Directed by Declan O’Dwyer
Annie: “Normal people can’t see me.”
George: “I’m normal!”
Annie: “Sorry, by normal, I don’t mean those who turn into the littlest hobo once a month.”
Had I organised myself much better, I so would’ve written this review of the original pilot before BBC3 aired the first season but they do say, better late than never and at nearly sixteen months since original transmission, I hope that saying still applies.
Being Human started off as a series of six pilots, with the other five not being that very gripping. It’s easy see why this pilot would become the lucky one to spawn into a series. The potential here is hard not to see.
The idea of a vampire, werewolf and a ghost sharing a place together is bonkers, maybe unoriginal but incredibly inspired. In the first few minutes, we’re introduced to Mitchell and George while we have to wait halfway through the episode for Annie to show up.
Mitchell’s a vampire and one who’s making a conscious effort to keep himself in check with his baser impulses. From what we’ve seen in the series with Aidan Turner, that’s a struggle and with Guy Flanagan, the struggle is also every bit as prominent in the opening sequence.
Was there anyone surprised that the moment Mitchell and Lauren started having sex that he would either kill or turn her? It’s not something that shocks but Mitchell’s scenes with Seth (who’s a right bastard, even in this episode) indicated that he hadn’t intended to turn Lauren to the other side.
Mitchell’s struggle with his vampiric nature is something the pilot beautifully explores as do the series. Against George’s cynicism, he wholeheartedly believed that he deserved to be more than a creature in the dark and one of the ways of proving that to himself was to move into a house.
Given that George was also seeking for normalcy, it was understandable that moving into a house was the ideal of situations for him. He liked the idea of having one thing that would be non-supernatural and given how much George also struggles with the wolf in me, I did feel sympathetic for him.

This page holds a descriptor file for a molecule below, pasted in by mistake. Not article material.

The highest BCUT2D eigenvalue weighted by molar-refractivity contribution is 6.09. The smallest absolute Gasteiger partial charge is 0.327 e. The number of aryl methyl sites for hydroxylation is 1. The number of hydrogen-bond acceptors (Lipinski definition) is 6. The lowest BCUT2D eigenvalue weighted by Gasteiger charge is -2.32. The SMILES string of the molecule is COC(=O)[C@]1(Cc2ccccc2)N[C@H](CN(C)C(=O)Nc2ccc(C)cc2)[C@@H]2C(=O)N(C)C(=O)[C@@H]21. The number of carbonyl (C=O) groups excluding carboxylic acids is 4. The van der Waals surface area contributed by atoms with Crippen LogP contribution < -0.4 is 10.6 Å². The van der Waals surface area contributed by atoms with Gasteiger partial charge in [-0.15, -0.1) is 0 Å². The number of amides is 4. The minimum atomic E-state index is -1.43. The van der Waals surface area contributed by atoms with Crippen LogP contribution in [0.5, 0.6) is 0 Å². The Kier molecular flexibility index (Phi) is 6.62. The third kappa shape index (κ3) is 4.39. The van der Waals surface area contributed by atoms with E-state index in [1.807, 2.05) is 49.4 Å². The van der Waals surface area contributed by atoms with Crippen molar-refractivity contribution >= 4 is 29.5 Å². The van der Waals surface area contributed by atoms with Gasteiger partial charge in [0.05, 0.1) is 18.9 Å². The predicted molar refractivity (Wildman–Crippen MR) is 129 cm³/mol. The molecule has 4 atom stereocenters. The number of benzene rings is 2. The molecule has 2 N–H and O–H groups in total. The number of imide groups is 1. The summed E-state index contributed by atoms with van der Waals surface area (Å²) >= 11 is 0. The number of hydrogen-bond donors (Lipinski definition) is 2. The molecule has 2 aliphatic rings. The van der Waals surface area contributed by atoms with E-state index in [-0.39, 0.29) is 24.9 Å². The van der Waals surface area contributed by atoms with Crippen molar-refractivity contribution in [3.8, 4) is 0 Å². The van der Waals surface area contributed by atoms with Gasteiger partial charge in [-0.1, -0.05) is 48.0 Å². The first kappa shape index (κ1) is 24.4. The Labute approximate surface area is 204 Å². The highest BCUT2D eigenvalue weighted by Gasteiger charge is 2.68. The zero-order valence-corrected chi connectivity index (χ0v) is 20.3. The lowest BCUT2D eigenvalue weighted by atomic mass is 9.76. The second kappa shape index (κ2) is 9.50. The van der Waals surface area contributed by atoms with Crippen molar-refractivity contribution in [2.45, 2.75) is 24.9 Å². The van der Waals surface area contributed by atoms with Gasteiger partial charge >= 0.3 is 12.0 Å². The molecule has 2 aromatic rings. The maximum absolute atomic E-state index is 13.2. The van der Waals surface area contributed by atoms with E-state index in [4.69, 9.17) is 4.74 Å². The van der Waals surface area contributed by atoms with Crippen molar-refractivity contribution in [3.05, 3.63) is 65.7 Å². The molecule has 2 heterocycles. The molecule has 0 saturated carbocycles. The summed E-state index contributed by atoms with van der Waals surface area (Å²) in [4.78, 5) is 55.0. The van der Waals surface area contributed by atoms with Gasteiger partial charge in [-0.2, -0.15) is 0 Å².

Of course, Annie caused the spanner in the works by being another supernatural aspect of George and Mitchell’s lives. As soon as the estate agent was obligated into admitting that other people had found the house creepy, it seemed only fair to assume that a ghost would be present.
The Annie we meet here is equally as loveable as the one from the series and it also equally as insecure as well. We know nothing of her death and it’s fairly obvious that Annie herself is clueless about what exactly killed her. Her refusal to leave the house though raised some interesting moments.
One moment in particular were Mitchell and George trying to discuss privately about Annie staying with them. It made sense that George would want her gone but it was also nice that he seemed to soften towards her at the end of the episode as well. After all, Annie did prevent him from killing his ex-fiancée Julia.
That was another interesting aspect of the opening episode. Because he became a werewolf George fled from the love of his life, only to bump into her in the same hospital that he worked in. Julia made a lot of wry observations about George’s IQ and strength of character.
George showed some real strength of character when he threatened to kill Julia’s fiancé Peter. Given how much of a nasty toad Peter revealed himself to be, I almost wished George had carried out his threat. Julia looked horrified at George roughing up Peter but I also think it was enough for her to get the strength to dump him.
After all, just because George abandoned her, there’s no reason why she should be with someone as controlling and abusive as Peter. As for her finding her out about George being a werewolf, it certainly led to the best scene of the episode.
One thing I will continue to praise this show on is the werewolf process for George. It genuinely looks painful for him to change and Russell Tovey played an absolute blinder during those scenes. There were moments where even I had difficulty in watching George go through the process.